Saturn's Largest Moon 'Titan' May Become A Future Space Tourism Attraction, Scientists Say
Titan is the only other celestial body (apart from Earth) that is known to host stable liquid bodies. However, in the light of new experimental evidence as well as the data sent by the NASA Cassini spacecraft, scientists from NASA's Jet Propulsion Laboratory (JPL), California, have revealed that the lakes present on its surface are like "cosmic soda cans" that erupt due to changes in the ambient temperature and methane to ethane ratio.
The NASA Cassini spacecraft has done numerous flybys of the Saturn's largest moon Titan, during which it has found that the surface temperature of Titan is around -179.5°C (-291°F). Its atmosphere is composed of around 95 percent nitrogen and 4.9 percent of methane and ethane. These gases rain down in their liquid form and create the illustrious lakes and seas.
According to New Atlas, the NASA scientists created artificial lakes like that of Titan's and tried to replicate the environmental conditions existing on it, to study the nature and properties of the actual ultra cold lakes of Titan. They found that the lakes absorbed higher amounts of nitrogen when the lakes were rich in methane and the surrounding environment had higher pressure and lower temperatures. However, the situation becomes opposite, i.e., the lakes bubble out nitrogen whenever there occurs a slight increase in temperature or change in the methane to ethane ratio.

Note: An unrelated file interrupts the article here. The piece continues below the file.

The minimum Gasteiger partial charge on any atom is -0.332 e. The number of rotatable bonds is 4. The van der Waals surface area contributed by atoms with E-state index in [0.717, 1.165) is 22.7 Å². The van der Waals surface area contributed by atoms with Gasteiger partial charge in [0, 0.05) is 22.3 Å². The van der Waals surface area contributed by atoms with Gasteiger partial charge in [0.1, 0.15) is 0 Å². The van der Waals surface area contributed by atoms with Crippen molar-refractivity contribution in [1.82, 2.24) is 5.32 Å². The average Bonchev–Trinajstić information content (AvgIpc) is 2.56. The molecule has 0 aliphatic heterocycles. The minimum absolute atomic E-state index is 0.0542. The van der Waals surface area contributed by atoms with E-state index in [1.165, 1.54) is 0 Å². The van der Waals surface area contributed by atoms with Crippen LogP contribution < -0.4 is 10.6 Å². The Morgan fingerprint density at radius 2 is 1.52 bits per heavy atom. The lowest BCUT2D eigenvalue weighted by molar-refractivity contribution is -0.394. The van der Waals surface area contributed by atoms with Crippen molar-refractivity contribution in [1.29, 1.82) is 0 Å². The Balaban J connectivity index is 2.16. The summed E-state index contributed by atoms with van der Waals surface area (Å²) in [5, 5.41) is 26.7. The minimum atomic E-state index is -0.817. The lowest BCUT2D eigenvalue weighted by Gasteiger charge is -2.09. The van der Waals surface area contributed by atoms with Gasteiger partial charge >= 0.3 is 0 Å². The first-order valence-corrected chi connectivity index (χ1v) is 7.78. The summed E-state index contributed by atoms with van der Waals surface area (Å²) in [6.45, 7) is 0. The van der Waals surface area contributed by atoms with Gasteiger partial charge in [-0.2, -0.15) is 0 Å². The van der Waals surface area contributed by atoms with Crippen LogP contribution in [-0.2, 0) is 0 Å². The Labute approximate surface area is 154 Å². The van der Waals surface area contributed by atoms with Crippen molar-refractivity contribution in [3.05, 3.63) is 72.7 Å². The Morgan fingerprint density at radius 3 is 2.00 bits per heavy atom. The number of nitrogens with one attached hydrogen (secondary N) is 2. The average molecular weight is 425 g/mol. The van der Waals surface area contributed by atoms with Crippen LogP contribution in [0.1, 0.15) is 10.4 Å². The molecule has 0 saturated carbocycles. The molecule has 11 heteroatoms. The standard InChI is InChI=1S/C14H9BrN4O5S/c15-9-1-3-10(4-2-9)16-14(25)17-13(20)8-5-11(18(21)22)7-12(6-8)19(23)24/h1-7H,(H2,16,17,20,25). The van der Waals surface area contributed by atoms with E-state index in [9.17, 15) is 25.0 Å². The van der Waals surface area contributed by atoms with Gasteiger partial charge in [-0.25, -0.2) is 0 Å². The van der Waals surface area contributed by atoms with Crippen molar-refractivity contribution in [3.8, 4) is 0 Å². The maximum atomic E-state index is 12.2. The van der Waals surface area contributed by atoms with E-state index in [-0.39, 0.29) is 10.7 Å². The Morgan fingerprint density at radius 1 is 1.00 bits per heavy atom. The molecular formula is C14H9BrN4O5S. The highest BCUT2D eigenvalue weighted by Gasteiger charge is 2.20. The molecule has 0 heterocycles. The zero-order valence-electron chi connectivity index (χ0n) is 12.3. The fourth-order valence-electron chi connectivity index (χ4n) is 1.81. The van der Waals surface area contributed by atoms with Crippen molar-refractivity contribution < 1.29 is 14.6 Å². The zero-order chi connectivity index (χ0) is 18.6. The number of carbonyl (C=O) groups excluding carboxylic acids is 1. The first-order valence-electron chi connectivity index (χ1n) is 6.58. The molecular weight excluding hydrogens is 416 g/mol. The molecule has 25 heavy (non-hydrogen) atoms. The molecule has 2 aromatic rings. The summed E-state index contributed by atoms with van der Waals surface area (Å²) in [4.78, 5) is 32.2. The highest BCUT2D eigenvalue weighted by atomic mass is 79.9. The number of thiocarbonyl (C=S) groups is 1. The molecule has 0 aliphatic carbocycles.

The images previously captured by the NASA Cassini spacecraft had shown the existence of floating bodies (islands) in the Titanic lakes and seas. However, these islands were found to be extremely unstable and most often disappear in subsequent images. Scientists are of the opinion that the magic islands were in fact incredibly large nitrogen bubbles that are transient in nature, The Christian Science Monitor reported.
Furthermore, the NASA scientists are of the opinion that the fizzy nature of Titan may potentially impact the functioning of the robotic probes to be sent in the future. On the bright side, the celestial beauty and periodically erupting lakes of Titan may make it a space tourism attraction.